CT&T E-Zone city-class electric car
Korean-based CT&T hopes to introduce its E-Zone city-class battery electric car in 2007. The company has a low-speed vehicle or LSV model that will go into production in March. It's C-Zone golf car already owns a 35% share of the market in Korea.

Korean Company Gears Up City EV Production

EDTA exhibition floor interview with CT&T electric car company executives

By Bill Moore

CT&T is doing something right. In just over 12-months time the since the launch of its C-Zone electric golf car, it has captured 35 percent of the domestic market in its native Korea, according to James Park, with whom I spoke during a "From-the-Exhibit-Floor" interview at the annual Electric Drive Transportation Conference in Vancouver, British Columbia last month.

Founded just three years ago by a former board member of Hyundai, the company made its first appearance at the electric-drive industry conference, debuting not one, but three different classes of EVs: the C-Zone five-passenger golf car, the two-passenger F-Zone LSV (low-speed vehicle) and the E-Zone, city-class electric car, though only in the form of booth photos.

Mister Park, who is a Canadian resident representing the North American interests of the firm, stressed that the C-Zone was designed with a more car-like ride in mind by incorporating full independent suspension.

"You feel like you’re in a car rather than a golf cart," he stated. "We’re focusing in on… higher-end quality". He explained that they are being used increasingly in resorts, large factories, airports, and universities; and that the company is enjoying "great growth" as customers upgrade from their traditional golf carts to the C-Zone.

He made an interesting observation as to why the C-Zone seats five instead of four. The fifth seat is for the driver, who typically also serves as the caddy, leaving the remaining seats for the traditional golf "foursome."

As the marketing point man for the company, Park is concentrating initially on Florida as not only the launch point for North American sales, but also as its gateway into Central and South America through the city of Miami.

Starting in March of 2006, CT&T will commence production of the F-Zone low-speed electric vehicle. Seating two and powered solely by batteries, it will have a top speed of 40 kph (24.85 mph) and a range of 100 kilometers (62 miles) using lead-acid batteries. The company also plans to offer a nickel metal hydride (NiMH) battery option.

Then early in 2007, CT&T plans to introduce the E-Zone, which is a city-class EV, which will have a top speed of between 80 and 90 kilometers per hour (49-55 mph).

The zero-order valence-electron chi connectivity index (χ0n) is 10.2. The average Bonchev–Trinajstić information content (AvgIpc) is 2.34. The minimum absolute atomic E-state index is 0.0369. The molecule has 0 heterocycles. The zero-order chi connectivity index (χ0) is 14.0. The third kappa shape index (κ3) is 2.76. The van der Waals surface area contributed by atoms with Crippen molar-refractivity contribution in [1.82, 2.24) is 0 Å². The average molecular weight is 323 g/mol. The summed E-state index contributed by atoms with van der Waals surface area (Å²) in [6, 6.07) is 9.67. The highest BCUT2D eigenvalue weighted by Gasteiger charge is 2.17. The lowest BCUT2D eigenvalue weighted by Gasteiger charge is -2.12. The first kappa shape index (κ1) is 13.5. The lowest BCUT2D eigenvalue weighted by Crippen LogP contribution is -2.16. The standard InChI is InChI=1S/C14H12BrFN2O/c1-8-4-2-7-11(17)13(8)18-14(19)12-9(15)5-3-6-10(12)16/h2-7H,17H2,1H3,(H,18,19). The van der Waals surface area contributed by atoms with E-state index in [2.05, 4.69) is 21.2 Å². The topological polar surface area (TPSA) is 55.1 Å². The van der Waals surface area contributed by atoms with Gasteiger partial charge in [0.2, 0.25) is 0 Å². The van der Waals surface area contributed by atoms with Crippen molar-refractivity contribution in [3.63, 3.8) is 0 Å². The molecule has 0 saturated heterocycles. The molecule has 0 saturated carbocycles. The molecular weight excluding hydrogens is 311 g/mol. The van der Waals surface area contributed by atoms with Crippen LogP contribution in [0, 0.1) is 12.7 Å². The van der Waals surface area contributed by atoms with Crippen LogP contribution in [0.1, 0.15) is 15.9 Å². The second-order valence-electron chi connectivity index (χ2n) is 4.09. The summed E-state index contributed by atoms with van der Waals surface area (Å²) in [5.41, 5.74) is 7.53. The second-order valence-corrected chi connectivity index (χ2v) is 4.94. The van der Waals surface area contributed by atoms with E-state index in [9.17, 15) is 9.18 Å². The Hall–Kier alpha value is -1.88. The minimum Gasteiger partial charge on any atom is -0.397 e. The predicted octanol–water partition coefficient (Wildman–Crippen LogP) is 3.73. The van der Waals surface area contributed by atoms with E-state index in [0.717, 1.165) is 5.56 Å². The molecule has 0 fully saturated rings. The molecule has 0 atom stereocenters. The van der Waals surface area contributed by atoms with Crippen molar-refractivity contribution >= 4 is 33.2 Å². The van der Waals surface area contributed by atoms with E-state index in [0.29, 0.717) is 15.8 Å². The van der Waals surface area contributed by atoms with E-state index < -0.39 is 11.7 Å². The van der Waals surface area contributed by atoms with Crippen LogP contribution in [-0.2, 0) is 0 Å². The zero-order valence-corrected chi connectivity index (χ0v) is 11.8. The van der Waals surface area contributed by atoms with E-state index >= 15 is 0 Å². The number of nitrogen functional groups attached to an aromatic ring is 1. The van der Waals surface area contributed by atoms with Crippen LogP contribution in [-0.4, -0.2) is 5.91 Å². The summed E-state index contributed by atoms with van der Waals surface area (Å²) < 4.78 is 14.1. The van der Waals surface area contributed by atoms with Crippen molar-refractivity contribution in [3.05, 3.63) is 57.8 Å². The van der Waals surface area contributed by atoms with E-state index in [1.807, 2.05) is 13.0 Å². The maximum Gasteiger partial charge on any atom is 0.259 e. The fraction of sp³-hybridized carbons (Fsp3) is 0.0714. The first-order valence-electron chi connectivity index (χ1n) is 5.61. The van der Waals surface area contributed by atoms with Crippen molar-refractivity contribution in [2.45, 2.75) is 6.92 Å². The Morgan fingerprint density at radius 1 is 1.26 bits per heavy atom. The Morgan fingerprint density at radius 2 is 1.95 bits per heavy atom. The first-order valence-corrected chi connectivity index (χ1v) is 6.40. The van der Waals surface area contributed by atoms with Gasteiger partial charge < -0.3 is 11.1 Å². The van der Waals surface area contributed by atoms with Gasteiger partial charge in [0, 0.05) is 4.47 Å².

The E-Zone will also be a two-passenger only vehicle.

"We are only focusing on two-passengers," Park explained. "We’re looking for a niche market. Let the big boys play with four people; we want to focus on two-seaters.

"We do already have several different models planned for production coming up in 2007 and 2008. We’re a company with a vision to grow," he stated, noting that CT&T plans to emulate the thirty-five year track record of Hyundai Motors.

The company has established its distribution, sales and service network in Korea for the F-Zone neighborhood electric vehicle in preparation for commencement of production in two months time.

Plans for export to North America hinge on meeting U.S. standards, including having the charger UL approved. Park hopes this will only take a few more months than originally anticipated.

Mr. Lee, the president of the company explained that the chassis of the E-Zone is essentially the same as the C-Zone with exception that where the C-Zone is a rear wheel drive vehicle, the E-Zone is front wheel-drive. It’s car-like body panels are made of dent-resistant plastic.

Park noted that Korea is a country that is only 500 kilometers in length, yet is home to 47 million people. This results in a great deal of traffic congestion and slow speeds in urban areas where a 40kph electric vehicle would be of a distinct advantage, especially since gasoline is so expensive.

He acknowledged that it’s a new concept in Korea where people are used to big, gasoline-powered vehicles. He sees the E-Zone as a second family vehicle for taking kids to school or commuting to work or going shopping.

"Everything is readily available because with 47 million people in a small area, every district has everything that you need."

CT&T will price the F-Zone LSV at between $9-9,500.

"We like to sell it at a lower margin, but at a higher volume."

Park also explained that South Korea generates 50 percent of its electrical power from hydroelectric dams and 50 percent from nuclear power, meaning it generates virtually no carbon dioxide from its power sector.

The highway-capable E-Zone is currently undergoing testing and Park believes that it will debut officially as a production vehicle in late 2006. It will be sold through the same network of dealerships as the F-Zone.

He stressed to EV World that CT&T has a rich pool of automotive expertise and high-quality parts manufacturers to draw from within the Korean automobile industry, which includes Hyundai, Daewoo and Kia.

"We are blessed that way, where we can be very competitive because our ancestors or our fathers have built that country for car manufacture. So, we’re enjoying, we’re benefiting from what they have done [for the last] 35-years now.

Park estimated that the E-Zone city car will run about $1,500 more than the F-Zone neighborhood electric vehicle. He said that a NiMH upgrade option would also be available in the E-Zone but he didn’t yet have a price for that.

Times Article Viewed: 27486
Published: 11-Jan-2006


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